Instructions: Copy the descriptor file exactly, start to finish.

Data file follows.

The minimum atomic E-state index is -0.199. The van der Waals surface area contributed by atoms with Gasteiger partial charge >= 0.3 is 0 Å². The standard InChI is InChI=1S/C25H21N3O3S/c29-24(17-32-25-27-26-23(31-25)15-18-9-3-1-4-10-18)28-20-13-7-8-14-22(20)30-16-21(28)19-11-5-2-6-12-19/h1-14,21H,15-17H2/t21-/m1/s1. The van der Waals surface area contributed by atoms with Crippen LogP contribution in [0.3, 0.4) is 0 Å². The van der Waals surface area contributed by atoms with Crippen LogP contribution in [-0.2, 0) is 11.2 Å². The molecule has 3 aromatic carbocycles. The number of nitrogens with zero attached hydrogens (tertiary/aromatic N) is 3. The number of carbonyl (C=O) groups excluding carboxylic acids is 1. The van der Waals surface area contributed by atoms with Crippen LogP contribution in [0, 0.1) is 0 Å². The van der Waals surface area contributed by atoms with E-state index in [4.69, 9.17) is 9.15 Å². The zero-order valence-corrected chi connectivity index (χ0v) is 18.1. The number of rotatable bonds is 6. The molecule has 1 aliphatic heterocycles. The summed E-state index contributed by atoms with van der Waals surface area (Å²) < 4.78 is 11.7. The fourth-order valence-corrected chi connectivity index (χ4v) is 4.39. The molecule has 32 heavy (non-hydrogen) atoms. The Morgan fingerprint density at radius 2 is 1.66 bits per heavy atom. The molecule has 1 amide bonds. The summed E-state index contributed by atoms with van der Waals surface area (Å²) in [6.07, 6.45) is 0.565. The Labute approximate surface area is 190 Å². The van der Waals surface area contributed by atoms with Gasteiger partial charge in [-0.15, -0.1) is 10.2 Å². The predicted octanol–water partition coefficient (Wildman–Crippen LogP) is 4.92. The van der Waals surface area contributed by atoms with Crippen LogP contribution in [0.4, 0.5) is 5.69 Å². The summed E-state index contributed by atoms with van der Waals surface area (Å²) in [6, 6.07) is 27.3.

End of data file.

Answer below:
The minimum atomic E-state index is -0.199. The van der Waals surface area contributed by atoms with Gasteiger partial charge >= 0.3 is 0 Å². The standard InChI is InChI=1S/C25H21N3O3S/c29-24(17-32-25-27-26-23(31-25)15-18-9-3-1-4-10-18)28-20-13-7-8-14-22(20)30-16-21(28)19-11-5-2-6-12-19/h1-14,21H,15-17H2/t21-/m1/s1. The van der Waals surface area contributed by atoms with Crippen LogP contribution in [0.3, 0.4) is 0 Å². The van der Waals surface area contributed by atoms with Crippen LogP contribution in [-0.2, 0) is 11.2 Å². The molecule has 3 aromatic carbocycles. The number of nitrogens with zero attached hydrogens (tertiary/aromatic N) is 3. The number of carbonyl (C=O) groups excluding carboxylic acids is 1. The van der Waals surface area contributed by atoms with Crippen LogP contribution in [0, 0.1) is 0 Å². The van der Waals surface area contributed by atoms with E-state index in [4.69, 9.17) is 9.15 Å². The zero-order valence-corrected chi connectivity index (χ0v) is 18.1. The number of rotatable bonds is 6. The molecule has 1 aliphatic heterocycles. The summed E-state index contributed by atoms with van der Waals surface area (Å²) < 4.78 is 11.7. The fourth-order valence-corrected chi connectivity index (χ4v) is 4.39. The molecule has 32 heavy (non-hydrogen) atoms. The Morgan fingerprint density at radius 2 is 1.66 bits per heavy atom. The molecule has 1 amide bonds. The summed E-state index contributed by atoms with van der Waals surface area (Å²) in [6.07, 6.45) is 0.565. The Labute approximate surface area is 190 Å². The van der Waals surface area contributed by atoms with Gasteiger partial charge in [-0.15, -0.1) is 10.2 Å². The predicted octanol–water partition coefficient (Wildman–Crippen LogP) is 4.92. The van der Waals surface area contributed by atoms with Crippen LogP contribution in [0.4, 0.5) is 5.69 Å². The summed E-state index contributed by atoms with van der Waals surface area (Å²) in [6, 6.07) is 27.3.